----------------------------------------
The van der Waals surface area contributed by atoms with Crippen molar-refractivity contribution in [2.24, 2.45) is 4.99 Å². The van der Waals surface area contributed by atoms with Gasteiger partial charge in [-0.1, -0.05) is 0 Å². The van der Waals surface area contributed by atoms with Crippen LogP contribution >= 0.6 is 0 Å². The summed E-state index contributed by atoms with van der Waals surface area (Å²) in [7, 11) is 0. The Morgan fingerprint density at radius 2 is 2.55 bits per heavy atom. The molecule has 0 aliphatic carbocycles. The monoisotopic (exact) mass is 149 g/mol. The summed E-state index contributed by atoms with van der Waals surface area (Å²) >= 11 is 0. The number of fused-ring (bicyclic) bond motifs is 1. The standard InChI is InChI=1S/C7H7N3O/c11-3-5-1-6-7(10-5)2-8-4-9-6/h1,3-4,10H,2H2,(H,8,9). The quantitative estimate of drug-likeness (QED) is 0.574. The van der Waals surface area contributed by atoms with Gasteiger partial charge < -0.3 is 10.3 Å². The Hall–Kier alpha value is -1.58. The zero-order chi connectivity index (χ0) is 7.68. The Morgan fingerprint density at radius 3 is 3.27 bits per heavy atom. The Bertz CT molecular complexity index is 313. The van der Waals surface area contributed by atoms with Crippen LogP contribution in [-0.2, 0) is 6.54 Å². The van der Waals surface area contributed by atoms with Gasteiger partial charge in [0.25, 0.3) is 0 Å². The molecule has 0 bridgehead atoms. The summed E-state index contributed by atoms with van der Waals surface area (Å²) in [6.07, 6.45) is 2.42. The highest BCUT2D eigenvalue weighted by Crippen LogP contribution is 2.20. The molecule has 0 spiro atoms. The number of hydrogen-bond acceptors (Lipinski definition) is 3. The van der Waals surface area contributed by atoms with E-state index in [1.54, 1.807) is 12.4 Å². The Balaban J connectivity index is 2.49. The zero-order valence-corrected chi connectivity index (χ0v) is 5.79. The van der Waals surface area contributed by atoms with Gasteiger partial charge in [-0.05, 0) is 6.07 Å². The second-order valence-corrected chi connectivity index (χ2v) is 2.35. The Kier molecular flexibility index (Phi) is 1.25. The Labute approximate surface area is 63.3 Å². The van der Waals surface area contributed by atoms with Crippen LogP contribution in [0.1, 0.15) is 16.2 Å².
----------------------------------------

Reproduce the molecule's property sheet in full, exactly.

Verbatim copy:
The van der Waals surface area contributed by atoms with Crippen molar-refractivity contribution in [2.24, 2.45) is 4.99 Å². The van der Waals surface area contributed by atoms with Gasteiger partial charge in [-0.1, -0.05) is 0 Å². The van der Waals surface area contributed by atoms with Crippen LogP contribution >= 0.6 is 0 Å². The summed E-state index contributed by atoms with van der Waals surface area (Å²) in [7, 11) is 0. The Morgan fingerprint density at radius 2 is 2.55 bits per heavy atom. The molecule has 0 aliphatic carbocycles. The monoisotopic (exact) mass is 149 g/mol. The summed E-state index contributed by atoms with van der Waals surface area (Å²) >= 11 is 0. The number of fused-ring (bicyclic) bond motifs is 1. The standard InChI is InChI=1S/C7H7N3O/c11-3-5-1-6-7(10-5)2-8-4-9-6/h1,3-4,10H,2H2,(H,8,9). The quantitative estimate of drug-likeness (QED) is 0.574. The van der Waals surface area contributed by atoms with Gasteiger partial charge < -0.3 is 10.3 Å². The Hall–Kier alpha value is -1.58. The zero-order chi connectivity index (χ0) is 7.68. The Morgan fingerprint density at radius 3 is 3.27 bits per heavy atom. The Bertz CT molecular complexity index is 313. The van der Waals surface area contributed by atoms with Crippen LogP contribution in [-0.2, 0) is 6.54 Å². The van der Waals surface area contributed by atoms with Gasteiger partial charge in [0.25, 0.3) is 0 Å². The molecule has 0 bridgehead atoms. The summed E-state index contributed by atoms with van der Waals surface area (Å²) in [6.07, 6.45) is 2.42. The highest BCUT2D eigenvalue weighted by Crippen LogP contribution is 2.20. The molecule has 0 spiro atoms. The number of hydrogen-bond acceptors (Lipinski definition) is 3. The van der Waals surface area contributed by atoms with E-state index in [1.54, 1.807) is 12.4 Å². The Balaban J connectivity index is 2.49. The zero-order valence-corrected chi connectivity index (χ0v) is 5.79. The van der Waals surface area contributed by atoms with Gasteiger partial charge in [-0.05, 0) is 6.07 Å². The second-order valence-corrected chi connectivity index (χ2v) is 2.35. The Kier molecular flexibility index (Phi) is 1.25. The Labute approximate surface area is 63.3 Å². The van der Waals surface area contributed by atoms with Crippen LogP contribution in [0.1, 0.15) is 16.2 Å².